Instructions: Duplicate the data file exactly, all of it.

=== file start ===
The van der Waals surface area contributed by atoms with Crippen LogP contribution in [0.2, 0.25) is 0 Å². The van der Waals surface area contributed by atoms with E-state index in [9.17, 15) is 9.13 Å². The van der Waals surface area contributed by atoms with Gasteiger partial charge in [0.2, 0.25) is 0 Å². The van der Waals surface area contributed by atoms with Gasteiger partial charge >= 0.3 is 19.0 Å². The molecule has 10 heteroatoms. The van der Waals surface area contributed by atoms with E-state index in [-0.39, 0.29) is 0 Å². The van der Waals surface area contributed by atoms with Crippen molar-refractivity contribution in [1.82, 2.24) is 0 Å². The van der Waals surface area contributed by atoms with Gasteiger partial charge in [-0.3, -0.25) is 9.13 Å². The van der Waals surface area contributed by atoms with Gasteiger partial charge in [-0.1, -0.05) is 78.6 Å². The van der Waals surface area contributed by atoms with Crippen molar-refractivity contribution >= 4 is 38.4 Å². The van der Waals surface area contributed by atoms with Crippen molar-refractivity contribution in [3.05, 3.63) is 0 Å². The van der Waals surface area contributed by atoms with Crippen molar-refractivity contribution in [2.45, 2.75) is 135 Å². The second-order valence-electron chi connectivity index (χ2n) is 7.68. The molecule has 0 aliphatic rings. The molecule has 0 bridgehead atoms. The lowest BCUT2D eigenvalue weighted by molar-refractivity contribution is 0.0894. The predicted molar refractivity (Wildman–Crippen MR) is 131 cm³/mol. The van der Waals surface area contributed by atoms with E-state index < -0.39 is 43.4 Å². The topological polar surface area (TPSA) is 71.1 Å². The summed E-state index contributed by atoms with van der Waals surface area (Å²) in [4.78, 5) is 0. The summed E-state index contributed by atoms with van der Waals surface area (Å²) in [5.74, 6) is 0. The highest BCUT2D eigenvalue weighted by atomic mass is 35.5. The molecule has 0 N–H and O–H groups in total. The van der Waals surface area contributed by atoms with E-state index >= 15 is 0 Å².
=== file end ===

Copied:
The van der Waals surface area contributed by atoms with Crippen LogP contribution in [0.2, 0.25) is 0 Å². The van der Waals surface area contributed by atoms with E-state index in [9.17, 15) is 9.13 Å². The van der Waals surface area contributed by atoms with Gasteiger partial charge in [0.2, 0.25) is 0 Å². The van der Waals surface area contributed by atoms with Gasteiger partial charge >= 0.3 is 19.0 Å². The molecule has 10 heteroatoms. The van der Waals surface area contributed by atoms with E-state index in [-0.39, 0.29) is 0 Å². The van der Waals surface area contributed by atoms with Crippen molar-refractivity contribution in [1.82, 2.24) is 0 Å². The van der Waals surface area contributed by atoms with Gasteiger partial charge in [-0.3, -0.25) is 9.13 Å². The van der Waals surface area contributed by atoms with Gasteiger partial charge in [-0.1, -0.05) is 78.6 Å². The van der Waals surface area contributed by atoms with Crippen molar-refractivity contribution >= 4 is 38.4 Å². The van der Waals surface area contributed by atoms with Crippen molar-refractivity contribution in [3.05, 3.63) is 0 Å². The van der Waals surface area contributed by atoms with Crippen molar-refractivity contribution in [2.45, 2.75) is 135 Å². The second-order valence-electron chi connectivity index (χ2n) is 7.68. The molecule has 0 aliphatic rings. The molecule has 0 bridgehead atoms. The lowest BCUT2D eigenvalue weighted by molar-refractivity contribution is 0.0894. The predicted molar refractivity (Wildman–Crippen MR) is 131 cm³/mol. The van der Waals surface area contributed by atoms with E-state index < -0.39 is 43.4 Å². The topological polar surface area (TPSA) is 71.1 Å². The summed E-state index contributed by atoms with van der Waals surface area (Å²) in [4.78, 5) is 0. The summed E-state index contributed by atoms with van der Waals surface area (Å²) in [5.74, 6) is 0. The highest BCUT2D eigenvalue weighted by atomic mass is 35.5. The molecule has 0 N–H and O–H groups in total. The van der Waals surface area contributed by atoms with E-state index >= 15 is 0 Å².